The 2020 Presidential election has been at the center of every political discussion for the last few months. Coming off the tail of a tumultuous 2016 election, followed by an even more eventful presidential term and a subsequent pandemic, it is without a doubt going to be a monumental race. For many of us, it will be our first time voting in a presidential election and having a voice in national politics, making it that much more significant. However, as we approach November 3rd, do we really understand how much our vote matters?
This year marks the 100th anniversary of the passage of the 19th Amendment, the addition to the Constitution that allowed women the right to vote. In honor of the women who fought tirelessly for us to have this privilege, let’s understand just how significant our engagement will be in this election.
According to Pew Research Center, women have turned out to vote at higher rates than men in every presidential election since 1984. In 2016, 63% of women who were eligible voted, compared to 59% of men. This could be due to a stronger feeling of political efficacy among women or simply a sense of obligation toward the community. Nevertheless, it’s without question that women make up a coveted portion of the electorate — one that no candidate can afford to lose in its entirety.
This election is predicted to be a very polarizing one for women as there’s an increased disparity in party affiliation among them.
Additionally, Kamala Harris is the first Black South-Asian woman on a major party ticket up for election, and Amy Coney Barrett has been nominated for the Supreme Court, where she would be the fifth woman to serve if appointed.
A Washington Post/ABC News poll put the percentage of women voting for Biden at 59% and for Trump at 36%, indicating a gender gap of 11 points between the candidates. With women being appealed to incessantly – from the conversation centered around accessible abortions to safety, healthcare, and economic prosperity – the question becomes: what do women care about?
The “women’s vote” is often mischaracterized through expansive generalizations about why and for who women cast their ballots. However, there tend to be other factors like education, socioeconomic status, race, and age that affect women’s policy opinions more than their gender. Nevertheless, there are still commonalities in the way women feel about different candidates and issues.
Even before women could vote, female civic engagement was characterized by activism. Women played a crucial role in abolition, prohibition, mental health reform, and widespread access to education.
This tradition has carried over to the modern day, with women often voting based on issues like gun control reform, environmental protection, accessibility to birth control and abortion, and civil rights. According to the Smithsonian, the increased disparity between women’s party affiliation began in the 1980’s during President Reagan’s time leading the Republican party, when the party adopted a strong “pro-life” and “pro-nuclear family” stance.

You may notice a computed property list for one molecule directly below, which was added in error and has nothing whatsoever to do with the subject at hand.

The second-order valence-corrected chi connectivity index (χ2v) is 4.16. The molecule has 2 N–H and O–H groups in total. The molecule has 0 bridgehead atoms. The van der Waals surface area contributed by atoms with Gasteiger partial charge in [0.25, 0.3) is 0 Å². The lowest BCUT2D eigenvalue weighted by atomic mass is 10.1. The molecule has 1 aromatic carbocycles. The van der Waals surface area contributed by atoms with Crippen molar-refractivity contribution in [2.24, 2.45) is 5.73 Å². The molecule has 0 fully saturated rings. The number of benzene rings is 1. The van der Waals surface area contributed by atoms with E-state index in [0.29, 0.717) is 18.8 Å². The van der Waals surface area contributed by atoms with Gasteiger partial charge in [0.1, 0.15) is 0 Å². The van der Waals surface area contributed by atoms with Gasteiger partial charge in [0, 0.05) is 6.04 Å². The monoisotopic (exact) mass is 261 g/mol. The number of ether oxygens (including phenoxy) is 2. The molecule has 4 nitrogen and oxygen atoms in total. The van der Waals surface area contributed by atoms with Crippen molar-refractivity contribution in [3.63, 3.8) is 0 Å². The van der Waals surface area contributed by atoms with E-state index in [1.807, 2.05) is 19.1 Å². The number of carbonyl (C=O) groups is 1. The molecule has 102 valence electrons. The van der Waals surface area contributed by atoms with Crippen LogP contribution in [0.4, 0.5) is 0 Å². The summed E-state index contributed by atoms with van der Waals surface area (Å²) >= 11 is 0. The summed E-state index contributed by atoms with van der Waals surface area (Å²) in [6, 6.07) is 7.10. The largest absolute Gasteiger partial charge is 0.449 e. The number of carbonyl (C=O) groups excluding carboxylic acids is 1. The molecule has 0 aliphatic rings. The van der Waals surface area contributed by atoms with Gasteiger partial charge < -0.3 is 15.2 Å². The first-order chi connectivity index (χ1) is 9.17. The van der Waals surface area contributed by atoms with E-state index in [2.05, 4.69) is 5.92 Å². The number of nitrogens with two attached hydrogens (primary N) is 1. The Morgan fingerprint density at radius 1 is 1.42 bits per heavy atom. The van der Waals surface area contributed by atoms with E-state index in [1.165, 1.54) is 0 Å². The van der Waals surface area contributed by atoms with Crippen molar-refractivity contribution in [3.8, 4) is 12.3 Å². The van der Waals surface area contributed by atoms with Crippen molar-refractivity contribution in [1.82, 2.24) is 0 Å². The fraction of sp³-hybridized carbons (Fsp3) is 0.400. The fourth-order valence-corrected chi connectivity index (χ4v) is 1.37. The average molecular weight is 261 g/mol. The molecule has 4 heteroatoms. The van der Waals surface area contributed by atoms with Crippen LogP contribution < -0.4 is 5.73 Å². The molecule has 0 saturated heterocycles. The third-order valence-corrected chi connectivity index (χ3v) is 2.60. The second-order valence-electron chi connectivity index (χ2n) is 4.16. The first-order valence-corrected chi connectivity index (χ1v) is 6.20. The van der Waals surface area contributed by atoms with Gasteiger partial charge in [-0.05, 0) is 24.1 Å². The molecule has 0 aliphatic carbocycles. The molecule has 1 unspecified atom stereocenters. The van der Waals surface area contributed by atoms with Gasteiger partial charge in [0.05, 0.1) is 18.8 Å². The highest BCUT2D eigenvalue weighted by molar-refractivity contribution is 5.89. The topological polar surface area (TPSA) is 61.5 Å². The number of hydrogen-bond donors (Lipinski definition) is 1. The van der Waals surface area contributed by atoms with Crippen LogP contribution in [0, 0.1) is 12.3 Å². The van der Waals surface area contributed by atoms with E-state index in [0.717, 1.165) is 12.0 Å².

This is not to say that women don’t also prioritize the economy and job market when voting. “Women for Trump,” the female base for the president, often tout the 3.4% unemployment rate among women — the lowest in history for this group — as a reason for their support. Similarly, women seem to be drawn to a strong “law and order” message. This strategy worked for President Bill Clinton when he ran for reelection in 1996 following his crackdown on crime during his first term. According to the Center for the American Woman and Politics, the gender gap in the Clinton/Dole election was 11 points, only matched by the 2016 election and women favoring Secretary Clinton.
In light of the protests and civil unrest across the nation, both campaigns, especially the president’s, are using this appeal in the 2020 race. This strategy could once again prove effective in securing the female Republican vote. A recent Washington Post/ABC news poll reported that 42% of white suburban voters believe that a Biden presidency would make them feel less safe — many of these voters are women.
Women also don’t have overwhelming allegiance to female candidates. In 2016, despite Hillary Clinton’s run as the first female major party presidential candidate, Donald Trump held strong with Republican women. This is interesting considering both campaigns this year have committed to putting women in positions of power, with Former Vice President Biden choosing Senator Kamala Harris as his running mate and President Trump nominating judge Amy Coney Barrett to the Supreme Court.
Overall, women will play a critical role in the election come November 3rd. In honor of 100 years of women voting, don’t forget to go out and cast your ballot!